Keeping up with the influx of new information on distributed energy resources (DERs) can be daunting. DERs are physical and virtual assets that are deployed across the distribution grid, typically close to load, and usually behind the meter, which can be used individually or in aggregate to provide value to the grid, individual customers, or both. A particular industry interest seems to be centered on DERs — such as solar, storage, energy efficiency, and demand management — that can be aggregated to provide services to the electric grid.
The energy industry’s focus on DERs is a function of how important it’s become to understand the potential capabilities they have to offer. In 2015, U.S. electric utilities spent $103 billion in capital expenditures to maintain and upgrade the grid — and they now expect average annual spending of around $100 billion through 2018, even as growth in electricity demand slows.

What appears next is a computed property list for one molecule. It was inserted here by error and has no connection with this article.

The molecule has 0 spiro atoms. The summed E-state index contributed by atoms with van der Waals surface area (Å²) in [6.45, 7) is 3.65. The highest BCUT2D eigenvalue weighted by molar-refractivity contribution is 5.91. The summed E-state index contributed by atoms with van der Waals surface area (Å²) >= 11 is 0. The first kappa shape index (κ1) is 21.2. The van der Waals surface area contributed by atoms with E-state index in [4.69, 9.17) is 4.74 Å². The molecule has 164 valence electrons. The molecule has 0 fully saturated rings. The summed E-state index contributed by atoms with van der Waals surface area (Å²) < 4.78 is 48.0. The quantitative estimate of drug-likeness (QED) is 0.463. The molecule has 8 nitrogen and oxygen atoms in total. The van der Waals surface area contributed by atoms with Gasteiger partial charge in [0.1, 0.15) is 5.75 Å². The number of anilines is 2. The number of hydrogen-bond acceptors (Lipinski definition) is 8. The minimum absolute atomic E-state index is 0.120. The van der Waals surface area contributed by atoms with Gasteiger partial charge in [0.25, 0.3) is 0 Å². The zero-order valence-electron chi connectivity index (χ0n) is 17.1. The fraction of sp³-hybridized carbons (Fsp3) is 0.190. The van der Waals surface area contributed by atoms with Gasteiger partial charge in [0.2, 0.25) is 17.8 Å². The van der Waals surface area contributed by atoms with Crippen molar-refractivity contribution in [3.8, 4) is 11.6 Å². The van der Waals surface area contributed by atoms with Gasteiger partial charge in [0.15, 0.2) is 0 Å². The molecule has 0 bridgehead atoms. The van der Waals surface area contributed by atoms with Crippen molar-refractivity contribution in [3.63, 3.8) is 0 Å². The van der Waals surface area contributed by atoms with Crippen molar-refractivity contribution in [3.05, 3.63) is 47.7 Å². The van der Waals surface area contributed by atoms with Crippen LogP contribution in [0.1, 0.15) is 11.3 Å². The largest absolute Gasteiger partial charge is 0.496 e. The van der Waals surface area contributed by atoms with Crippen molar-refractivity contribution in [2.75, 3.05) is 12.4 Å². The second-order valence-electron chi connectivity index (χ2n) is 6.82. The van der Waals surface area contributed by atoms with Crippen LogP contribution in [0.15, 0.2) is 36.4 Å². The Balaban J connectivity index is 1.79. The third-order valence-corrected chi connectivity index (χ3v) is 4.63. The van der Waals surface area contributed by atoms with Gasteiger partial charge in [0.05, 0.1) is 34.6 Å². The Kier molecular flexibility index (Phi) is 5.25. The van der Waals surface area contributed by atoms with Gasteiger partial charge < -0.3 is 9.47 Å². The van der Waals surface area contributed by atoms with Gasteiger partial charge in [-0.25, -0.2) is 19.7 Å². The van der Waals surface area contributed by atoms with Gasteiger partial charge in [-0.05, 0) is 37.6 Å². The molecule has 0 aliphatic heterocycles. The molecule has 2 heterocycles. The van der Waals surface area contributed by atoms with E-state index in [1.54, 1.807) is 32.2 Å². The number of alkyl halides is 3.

These two trends combined could raise retail rates significantly for electricity customers, as much as 15% to 30% through 2030, according to one study. To modernize the grid for two-way energy flows and incorporate new, connected technologies, while maintaining minimal rate impacts, all available resources, including DERs, need to be put to best use.
To reach this goal, we need to start with a common base of foundational knowledge on DERs -- key articles and resources that are easily available to all stakeholders -- which is the purpose behind this piece.